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Autophagy: Reduce the consequences of diabetes through the body's own “waste collection”

Autophagy: Reduce the consequences of diabetes through the body's own “waste collection”


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Autophagy stimulation helps heal diabetes damage

In a recently published study, researchers describe for the first time how the body's own disposal system, known as autophagy, helps blood vessels damaged by diabetes to heal. According to the research team, this could serve as a new therapeutic approach for diabetes.

Researchers from the Physiological Society, Europe's largest network of physiology experts, found in studies on mice that starting autophagy can help heal damaged blood vessels. Such damage typically occurs as a result of diabetes. The results were recently presented in the journal "Experimental Physiology".

The body's own disposal system

Cells use the process of autophagy to break down broken proteins, cell membranes, viruses or bacteria, for example. The cell waste is captured with special membranes and then broken down into usable individual parts, which are then made available to the cells again. Disrupted autophagy is associated with various diseases such as diabetes, muscle wasting, Parkinson's and Alzheimer's.

Diabetes can damage the blood vessels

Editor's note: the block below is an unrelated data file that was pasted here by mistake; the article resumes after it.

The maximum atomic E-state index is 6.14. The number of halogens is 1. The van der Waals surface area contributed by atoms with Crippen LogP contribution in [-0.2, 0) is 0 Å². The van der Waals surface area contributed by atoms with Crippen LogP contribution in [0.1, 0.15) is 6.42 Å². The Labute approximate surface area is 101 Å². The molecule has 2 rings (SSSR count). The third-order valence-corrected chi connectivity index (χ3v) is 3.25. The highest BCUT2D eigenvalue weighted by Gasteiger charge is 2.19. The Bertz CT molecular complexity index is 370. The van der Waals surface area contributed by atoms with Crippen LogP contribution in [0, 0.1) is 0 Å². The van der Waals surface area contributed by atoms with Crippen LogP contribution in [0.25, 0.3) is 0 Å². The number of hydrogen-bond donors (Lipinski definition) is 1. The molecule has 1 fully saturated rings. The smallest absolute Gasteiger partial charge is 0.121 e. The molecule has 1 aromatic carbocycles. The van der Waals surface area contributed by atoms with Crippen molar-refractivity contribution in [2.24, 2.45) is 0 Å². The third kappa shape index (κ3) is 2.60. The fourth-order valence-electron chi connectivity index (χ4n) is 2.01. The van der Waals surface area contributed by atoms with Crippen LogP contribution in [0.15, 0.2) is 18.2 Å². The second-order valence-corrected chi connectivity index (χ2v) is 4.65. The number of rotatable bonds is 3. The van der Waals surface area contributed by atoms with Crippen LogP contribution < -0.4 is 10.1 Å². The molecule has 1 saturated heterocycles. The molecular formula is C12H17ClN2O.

Damage to the blood vessels is one of the common complications for people with diabetes. This can lead to eye problems, kidney failure, erectile dysfunction or the diabetic foot disease that can result in an amputation. Vascular complications are essential risk factors for morbidity and mortality in diabetic patients.

Autophagy ensures healthier cells

As the researchers report, autophagy is responsible for the body sorting out damaged cells to produce newer and healthier cells instead. Previous studies have shown that the process of autophagy is impaired in diabetics. So far, however, it is unclear why this is the case.

Autophagy stimulation protects against damage from diabetes

The research team at Yonsei University College of Medicine has now shown in mice with diabetes that stimulation of autophagy can protect against vascular dysfunction. Due to the supported start-up of the body's own disposal system, the smaller arteries of the mice had a larger diameter - an indication of healthier arteries.

New approach to diabetes

"We are thrilled with these results, as our study suggests that targeted autophagy could be a potential target for the treatment of vascular problems in type 2 diabetics," said study author Soo-Kyoung Choi. (vb)

Author and source information

This text corresponds to the specifications of the medical literature, medical guidelines and current studies and has been checked by medical doctors.

Graduate editor (FH) Volker Blasek

Swell:

  • Soo-Kyoung Choi, Youngin Kwon, Young ‐ Ho Lee, u.a .: Stimulation of autophagy improves vascular function in the mesenteric arteries of type 2 diabetic mice, Experimental Physiology, 2019, physoc.onlinelibrary.wiley.com



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